|Overcoming the initial shock:
Frequently Asked Questions for parents of gay persons
It is often a shock for parents to find out that their child is gay. Whether you are a mother or a father, whether you have a son or a daughter, whether you long long suspected something of the kind, or were completely surprised, finding out for sure can be a shock. The initial feelings are strong and confusing, and it will be hard to talk about it at first without anger and tears.
Although every family is different and every case individual, there are some commonly asked questions:
Q. Why did he or she have to tell us?
A. Many parents think that they would be happier if they didn't know. However, if you did not know, you would never really know your child. A large part of his or her life would be kept hidden from you. The fact that your son or daughter told you is a sign of his/her love and their need for your support and understanding. After all, who should know if not you, the parent?
Q. Why did he or she do this to us?
A. Many parents feel anger or resentment when learning of their child's homosexuality. This is based on the assumption that being homosexual is a matter of choice and that this decision was made perhaps to hurt them. In fact, gay people do not choose their sexual orientation. They simply are what they are. It is their true nature.
Q. What did we do wrong?
A. Most parents feel guilt when they first find out. After all, psychologists have told us for years that the way the child turns out is the parent's "fault". In fact, no parent has that much power over a child. No one knows as yet what "causes" any kind of sexuality, but it is widely accepted today that the a child's sexual orientation is set at a very early age, if not at birth.
Q. Will he or she get into trouble with the law?
A. In Singapore, being gay is not an offence. However, the homosexual act between males is a criminal offence. Even if it takes place between two consenting adults in the privacy of the home, the law considers it an offence. Government ministers however have said that the law will not be applied to consenting adults in private, and data from court cases indicate this policy is in effect. the law probably does not apply to females, though no case has yet come up to test it.
This law is in breach of the UN Human Rights Committee's ruling that discrimination on the ground of sexual orientation is a violation of human rights. Although the Singapore givernment no longer enforces the law actively, the continued existence of the law reinforces prejudice and discrimination in this country, causing emptional damage to gay people.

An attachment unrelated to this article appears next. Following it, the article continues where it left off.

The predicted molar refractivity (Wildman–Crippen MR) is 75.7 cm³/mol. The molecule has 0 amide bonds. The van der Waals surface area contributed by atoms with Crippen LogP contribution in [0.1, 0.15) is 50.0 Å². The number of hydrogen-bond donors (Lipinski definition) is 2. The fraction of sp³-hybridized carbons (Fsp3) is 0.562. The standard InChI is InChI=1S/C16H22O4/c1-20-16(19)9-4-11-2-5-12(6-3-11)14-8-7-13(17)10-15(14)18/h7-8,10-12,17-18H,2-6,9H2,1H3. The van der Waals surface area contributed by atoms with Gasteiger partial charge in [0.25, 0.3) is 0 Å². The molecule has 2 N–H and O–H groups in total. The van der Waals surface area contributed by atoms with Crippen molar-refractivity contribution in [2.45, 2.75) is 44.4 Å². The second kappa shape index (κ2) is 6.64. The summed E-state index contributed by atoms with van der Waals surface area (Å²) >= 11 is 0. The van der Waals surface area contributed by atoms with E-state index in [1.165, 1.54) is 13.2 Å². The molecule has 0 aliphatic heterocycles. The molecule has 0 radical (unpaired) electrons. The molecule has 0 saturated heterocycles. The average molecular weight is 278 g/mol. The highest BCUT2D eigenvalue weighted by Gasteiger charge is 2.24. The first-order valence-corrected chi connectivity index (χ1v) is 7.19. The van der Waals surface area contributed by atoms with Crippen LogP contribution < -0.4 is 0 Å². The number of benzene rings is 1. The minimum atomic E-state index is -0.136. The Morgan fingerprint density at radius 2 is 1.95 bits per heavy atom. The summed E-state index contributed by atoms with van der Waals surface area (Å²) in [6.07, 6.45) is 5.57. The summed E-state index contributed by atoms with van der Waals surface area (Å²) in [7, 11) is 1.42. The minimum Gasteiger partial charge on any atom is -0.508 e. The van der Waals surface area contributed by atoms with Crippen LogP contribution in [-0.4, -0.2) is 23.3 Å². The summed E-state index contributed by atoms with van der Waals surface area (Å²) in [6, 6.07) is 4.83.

Q. Should we seek a psychiatrist to "cure" our child?
A. It is now generally acknowledged by the psychiatric community that homosexuality is not, as was previously supposed, a disease or illness which can be cured.
In December 1973 the American Psychiatric Association declared that homosexuality per se is not a mental disorder or disease. The American Psychological Association has taken the official position that it would be unethical to try to change the sexual orientation of a homosexual.
However, many people who are homosexual are so imbued with the prejudices of our society that they cannot accept their sexual orientation as normal. In such cases it may be helpful to get psychiatric or psychological help for the purpose of self-acceptance. Care must be taken, however, to select a therapist who is not prejudiced.
In Singapore, supportive counsellors are available at the Counselling and Care Centre.
Q. Should we tell our relatives and friends?
A. Parents who struggle with their own acceptance of their child's homosexuality often worry about other people finding out. How do you deal with friends and relatives asking: "Has he got a girlfriend?", or "When is she going to get married?"
First and foremost, you must not confide in anyone unless you have your child's consent. It is his or her life you are discussing, and he or she has the right to decide who should know and who shouldn't.
Second, you should not tell anybody unless you yourself have reached a point where you are not defensive about it. It takes time to learn to accept your child, and unless you can be positive, you will communicate your unhappiness or doubt to others. When you are ready, you might find it easier to discuss it with one person at a time.
- Susan Tang, for SAFE